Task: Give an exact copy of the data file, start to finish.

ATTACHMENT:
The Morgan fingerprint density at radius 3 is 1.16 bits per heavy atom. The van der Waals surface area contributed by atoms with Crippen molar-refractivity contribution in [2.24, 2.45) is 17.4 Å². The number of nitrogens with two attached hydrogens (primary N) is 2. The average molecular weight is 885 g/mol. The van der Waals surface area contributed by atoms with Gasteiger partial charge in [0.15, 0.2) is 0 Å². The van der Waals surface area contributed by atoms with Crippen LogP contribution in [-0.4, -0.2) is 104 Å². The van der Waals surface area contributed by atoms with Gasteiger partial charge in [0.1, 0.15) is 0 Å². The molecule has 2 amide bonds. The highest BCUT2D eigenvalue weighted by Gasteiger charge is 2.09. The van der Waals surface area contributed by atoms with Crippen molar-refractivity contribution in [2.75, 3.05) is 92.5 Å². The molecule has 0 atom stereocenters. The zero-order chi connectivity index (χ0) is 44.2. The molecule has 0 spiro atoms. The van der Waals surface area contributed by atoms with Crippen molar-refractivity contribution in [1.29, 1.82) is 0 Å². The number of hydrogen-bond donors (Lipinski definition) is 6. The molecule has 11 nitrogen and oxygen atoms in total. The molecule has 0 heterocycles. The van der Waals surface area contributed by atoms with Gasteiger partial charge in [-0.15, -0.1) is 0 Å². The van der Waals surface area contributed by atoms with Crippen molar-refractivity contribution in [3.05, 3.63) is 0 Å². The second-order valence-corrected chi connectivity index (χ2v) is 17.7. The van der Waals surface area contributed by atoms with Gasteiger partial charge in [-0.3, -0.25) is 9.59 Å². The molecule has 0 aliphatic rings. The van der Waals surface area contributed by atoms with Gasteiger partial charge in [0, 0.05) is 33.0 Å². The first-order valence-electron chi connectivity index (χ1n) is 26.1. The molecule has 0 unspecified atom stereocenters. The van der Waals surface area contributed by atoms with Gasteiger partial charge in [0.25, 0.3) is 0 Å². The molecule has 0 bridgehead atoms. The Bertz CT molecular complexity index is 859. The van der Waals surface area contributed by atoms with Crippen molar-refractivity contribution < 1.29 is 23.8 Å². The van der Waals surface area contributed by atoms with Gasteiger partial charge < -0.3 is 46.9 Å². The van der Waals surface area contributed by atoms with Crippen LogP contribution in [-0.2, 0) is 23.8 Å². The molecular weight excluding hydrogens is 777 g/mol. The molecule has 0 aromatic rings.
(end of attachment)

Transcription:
The Morgan fingerprint density at radius 3 is 1.16 bits per heavy atom. The van der Waals surface area contributed by atoms with Crippen molar-refractivity contribution in [2.24, 2.45) is 17.4 Å². The number of nitrogens with two attached hydrogens (primary N) is 2. The average molecular weight is 885 g/mol. The van der Waals surface area contributed by atoms with Gasteiger partial charge in [0.15, 0.2) is 0 Å². The van der Waals surface area contributed by atoms with Crippen LogP contribution in [-0.4, -0.2) is 104 Å². The van der Waals surface area contributed by atoms with Gasteiger partial charge in [0.1, 0.15) is 0 Å². The molecule has 2 amide bonds. The highest BCUT2D eigenvalue weighted by Gasteiger charge is 2.09. The van der Waals surface area contributed by atoms with Crippen molar-refractivity contribution in [2.75, 3.05) is 92.5 Å². The molecule has 0 atom stereocenters. The zero-order chi connectivity index (χ0) is 44.2. The molecule has 0 spiro atoms. The van der Waals surface area contributed by atoms with Crippen molar-refractivity contribution in [1.29, 1.82) is 0 Å². The number of hydrogen-bond donors (Lipinski definition) is 6. The molecule has 11 nitrogen and oxygen atoms in total. The molecule has 0 heterocycles. The van der Waals surface area contributed by atoms with Gasteiger partial charge in [-0.15, -0.1) is 0 Å². The van der Waals surface area contributed by atoms with Crippen molar-refractivity contribution in [3.05, 3.63) is 0 Å². The second-order valence-corrected chi connectivity index (χ2v) is 17.7. The van der Waals surface area contributed by atoms with Gasteiger partial charge in [-0.3, -0.25) is 9.59 Å². The molecule has 0 aliphatic rings. The van der Waals surface area contributed by atoms with Gasteiger partial charge in [0, 0.05) is 33.0 Å². The first-order valence-electron chi connectivity index (χ1n) is 26.1. The molecule has 0 unspecified atom stereocenters. The van der Waals surface area contributed by atoms with Gasteiger partial charge in [0.25, 0.3) is 0 Å². The molecule has 0 bridgehead atoms. The Bertz CT molecular complexity index is 859. The van der Waals surface area contributed by atoms with Crippen molar-refractivity contribution < 1.29 is 23.8 Å². The van der Waals surface area contributed by atoms with Gasteiger partial charge < -0.3 is 46.9 Å². The van der Waals surface area contributed by atoms with Crippen LogP contribution in [-0.2, 0) is 23.8 Å². The molecular weight excluding hydrogens is 777 g/mol. The molecule has 0 aromatic rings.